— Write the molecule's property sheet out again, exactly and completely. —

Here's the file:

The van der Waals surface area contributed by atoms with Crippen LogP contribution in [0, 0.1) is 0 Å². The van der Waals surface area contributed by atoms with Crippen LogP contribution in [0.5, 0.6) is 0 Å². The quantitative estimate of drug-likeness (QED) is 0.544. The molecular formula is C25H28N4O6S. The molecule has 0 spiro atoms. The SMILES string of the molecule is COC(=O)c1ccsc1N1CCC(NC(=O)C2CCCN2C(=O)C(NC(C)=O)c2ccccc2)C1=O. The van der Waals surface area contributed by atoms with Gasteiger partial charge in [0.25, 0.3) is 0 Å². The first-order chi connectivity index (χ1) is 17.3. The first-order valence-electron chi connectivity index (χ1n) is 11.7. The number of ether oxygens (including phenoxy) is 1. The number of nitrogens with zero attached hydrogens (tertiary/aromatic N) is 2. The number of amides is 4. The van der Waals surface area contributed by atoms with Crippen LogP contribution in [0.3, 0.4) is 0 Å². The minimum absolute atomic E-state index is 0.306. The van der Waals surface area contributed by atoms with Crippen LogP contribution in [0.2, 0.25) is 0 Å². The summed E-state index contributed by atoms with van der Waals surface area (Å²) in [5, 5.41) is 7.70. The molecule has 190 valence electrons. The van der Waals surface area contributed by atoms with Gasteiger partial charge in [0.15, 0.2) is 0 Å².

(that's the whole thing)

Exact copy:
The van der Waals surface area contributed by atoms with Crippen LogP contribution in [0, 0.1) is 0 Å². The van der Waals surface area contributed by atoms with Crippen LogP contribution in [0.5, 0.6) is 0 Å². The quantitative estimate of drug-likeness (QED) is 0.544. The molecular formula is C25H28N4O6S. The molecule has 0 spiro atoms. The SMILES string of the molecule is COC(=O)c1ccsc1N1CCC(NC(=O)C2CCCN2C(=O)C(NC(C)=O)c2ccccc2)C1=O. The van der Waals surface area contributed by atoms with Gasteiger partial charge in [0.25, 0.3) is 0 Å². The first-order chi connectivity index (χ1) is 17.3. The first-order valence-electron chi connectivity index (χ1n) is 11.7. The number of ether oxygens (including phenoxy) is 1. The number of nitrogens with zero attached hydrogens (tertiary/aromatic N) is 2. The number of amides is 4. The van der Waals surface area contributed by atoms with Crippen LogP contribution in [0.3, 0.4) is 0 Å². The minimum absolute atomic E-state index is 0.306. The van der Waals surface area contributed by atoms with Crippen LogP contribution in [0.2, 0.25) is 0 Å². The summed E-state index contributed by atoms with van der Waals surface area (Å²) in [5, 5.41) is 7.70. The molecule has 190 valence electrons. The van der Waals surface area contributed by atoms with Gasteiger partial charge in [0.15, 0.2) is 0 Å².